Dartmouth Engineer - The Magazine of Thayer School of EngineeringDartmouth Engineer - The Magazine of Thayer School of Engineering

Just One Question: What skills beyond technical do you think are most important for engineers to have?

Good interpersonal relationships, especially the ability to work with clients, associates at all levels, contractors, and the public in general; and the ability to express oneself accurately and concisely. Engineers must be able to apply these traits rapidly, under all sorts of working conditions. They must also anticipate the effect that these conditions may have on family and friends.
—Tom Streeter ’44 Tu’48 Th’48

The ability to communicate in a constructive way.
—Bob Sundblad ’44 Th’48

There is a great need in engineering for caution, deliberation, vigilance, and attention to detail. In structural work, the great failures, accidents, and catastrophes are invariably attributable to carelessness, laziness, and shortcuts.
—Sam Florman ’46 Th’46

Knowledge of accounting and the time value of monetary assets (engineering economy and basic accounting) and the ability to work with and manage people. The first is easy to learn from courses; the second requires interpersonal skills and usually some training.
—Hank Parker ’46 Th’47

It is important to be able to project our ideas, but perhaps even more important to be able to receive, respond, and, if appropriate, react to the ideas of others. The broader an engineer’s exposure to society, the more likely an engineer’s technical skills will be of value to others.
—Warren Daniell ’48 Th’50

Communication skills, both written and oral. Our company was involved in developing a portable instrument landing system for the Army. I had determined that the workload meant closing down part of a plant. The congressman whose district contained the plant wrote to our company president demanding to know why. Our president asked me to draft a response. I did that, making it clear that it was in the government’s best interests for the congressman to help keep our company competitive. The president not only signed the letter without changing a word, but told me how impressed he had been with it. We didn’t hear from the congressman again.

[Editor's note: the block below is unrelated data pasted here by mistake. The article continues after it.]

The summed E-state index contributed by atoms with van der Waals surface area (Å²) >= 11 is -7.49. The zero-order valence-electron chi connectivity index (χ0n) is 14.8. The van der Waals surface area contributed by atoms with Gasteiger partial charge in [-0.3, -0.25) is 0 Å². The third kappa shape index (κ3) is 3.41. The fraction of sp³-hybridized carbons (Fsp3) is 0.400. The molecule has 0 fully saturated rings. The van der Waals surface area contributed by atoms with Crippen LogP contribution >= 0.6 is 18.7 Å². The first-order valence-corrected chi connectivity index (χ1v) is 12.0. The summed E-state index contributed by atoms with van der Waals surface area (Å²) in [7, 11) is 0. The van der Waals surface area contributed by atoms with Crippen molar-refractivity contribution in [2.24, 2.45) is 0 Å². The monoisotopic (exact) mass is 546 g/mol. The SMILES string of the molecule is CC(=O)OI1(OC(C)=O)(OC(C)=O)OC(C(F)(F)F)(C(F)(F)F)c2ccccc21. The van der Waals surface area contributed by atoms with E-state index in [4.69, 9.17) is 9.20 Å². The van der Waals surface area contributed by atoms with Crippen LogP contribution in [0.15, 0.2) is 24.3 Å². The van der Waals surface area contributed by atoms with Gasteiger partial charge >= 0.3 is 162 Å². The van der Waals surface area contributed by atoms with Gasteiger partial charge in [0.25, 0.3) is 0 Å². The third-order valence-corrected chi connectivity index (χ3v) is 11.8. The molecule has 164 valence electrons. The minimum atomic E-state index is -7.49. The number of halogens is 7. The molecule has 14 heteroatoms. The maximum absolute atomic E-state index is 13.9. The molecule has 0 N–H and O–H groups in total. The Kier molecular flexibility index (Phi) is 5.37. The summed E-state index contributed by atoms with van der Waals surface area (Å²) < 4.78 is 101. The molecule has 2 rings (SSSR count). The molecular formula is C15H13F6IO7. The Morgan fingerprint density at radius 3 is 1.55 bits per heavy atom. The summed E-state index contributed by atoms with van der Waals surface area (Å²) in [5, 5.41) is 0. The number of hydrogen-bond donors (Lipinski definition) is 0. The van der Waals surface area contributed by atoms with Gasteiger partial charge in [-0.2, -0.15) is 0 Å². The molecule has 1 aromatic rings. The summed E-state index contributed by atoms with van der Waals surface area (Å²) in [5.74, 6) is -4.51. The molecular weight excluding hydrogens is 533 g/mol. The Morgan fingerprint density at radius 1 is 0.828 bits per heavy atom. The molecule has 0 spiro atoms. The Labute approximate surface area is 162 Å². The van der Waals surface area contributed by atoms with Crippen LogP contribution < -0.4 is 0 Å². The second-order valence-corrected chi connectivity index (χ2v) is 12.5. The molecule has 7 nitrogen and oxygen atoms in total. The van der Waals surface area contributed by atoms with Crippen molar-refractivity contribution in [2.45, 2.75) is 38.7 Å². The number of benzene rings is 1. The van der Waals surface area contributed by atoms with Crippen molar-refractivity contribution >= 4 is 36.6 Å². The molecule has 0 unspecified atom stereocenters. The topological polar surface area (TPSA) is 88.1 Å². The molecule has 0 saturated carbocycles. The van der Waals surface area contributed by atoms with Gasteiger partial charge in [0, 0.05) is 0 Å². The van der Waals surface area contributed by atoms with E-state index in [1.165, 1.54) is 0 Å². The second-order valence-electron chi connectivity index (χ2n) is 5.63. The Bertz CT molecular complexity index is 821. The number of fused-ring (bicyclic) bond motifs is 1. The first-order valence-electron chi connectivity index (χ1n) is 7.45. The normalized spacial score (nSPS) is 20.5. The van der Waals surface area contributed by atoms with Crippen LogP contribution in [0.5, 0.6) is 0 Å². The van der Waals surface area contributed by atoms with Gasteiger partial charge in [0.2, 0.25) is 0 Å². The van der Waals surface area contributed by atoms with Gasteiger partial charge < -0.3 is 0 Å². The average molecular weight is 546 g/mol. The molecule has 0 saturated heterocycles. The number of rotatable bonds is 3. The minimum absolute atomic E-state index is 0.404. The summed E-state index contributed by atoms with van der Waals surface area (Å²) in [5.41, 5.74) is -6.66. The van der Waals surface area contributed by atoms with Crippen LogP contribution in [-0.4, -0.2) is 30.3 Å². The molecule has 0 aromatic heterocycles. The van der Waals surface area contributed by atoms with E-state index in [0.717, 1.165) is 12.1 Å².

—George Hartmann ’49 Th’50

The ability to speak, to present lucidly, cogently, and clearly while on your feet in front of an audience. While the text may have been written in advance, it should not ever be read! Rather, the presentation should always be “said.”
—William B. Conway ’52 Th’54

Communication skills: speaking to an audience and writing.
—Bart Lombardi ’52 Th’54

The ability to communicate the outcome of his or her work to others (to all educational levels) in understandable terms. One of the most valuable parts of my Dartmouth education was the combination of the liberal arts undergraduate program with the graduate engineering program of Thayer. Many times in my 50-plus years since graduation from Thayer have I experienced the reaction, “Gee, an engineer who can write!”
—John Kennedy ’53 Th’54

Conceptual skills and human skills. These will make it possible to adapt technology to address real problems in economically and organizationally sound ways.
—John Ballard ’55 Tu’56 Th’56

Weaknesses in people skills tend to limit a person’s ability to perform well in positions of higher responsibility. A converse to this is that many persons with good people skills fail in positions of higher responsibility because of weakness in technical skills.
—Pete Knoke ’55 Th’56

An in-depth understanding of the human condition, hence the importance of the liberal arts to engineering.
—Emerson Houck ’56 Tu’58 Th’58

I’ve been teaching for 20 years (while working in private industry as director of engineering) in the technical management program at UCLA Extension and the University of Wisconsin-Madison engineering professional development department. Our courses help technical professionals transition into managerial/team leader roles. The most important people skills we teach are building interpersonal relationships, understanding and applying the theories of motivation (and demotivation), and using situational management styles that are tailored for the specific issue at hand. We teach the Johari Window concept for building interpersonal relations, the motivational theories of Maslow and Herzberg to understand the hierarchy of needs, and the “management grid” to relate the balance between a manager’s focus on both people and performance. I recommend reading The Effective Executive by Peter Drucker.
—Ron Read ’57 Th’58

Having an open mind in order to evaluate all aspects of a project and an ability to communicate your ideas to win acceptance and funding.
—Charles A. Schneider Jr. ’57 Tu’58 Th’58

Writing competence, verbal expression (being able to engage audiences), being interested in non-technical topics (engineers interface with a wide variety of people, many of them not technically inclined), being able to function well as a team leader or member as well as an individual, being able to recognize and act when opportunity knocks, and knowing the cost of things (having some financial sense). Honesty and ethics are also necessary attributes. Without them, you’ve got nothing.
—Jerome Allyn ’59 Th’60

A key skill is experience—the give and take of real life. Frequently in business, outcomes are not black and white but in-between.
—Barry MacLean ’60 Th’61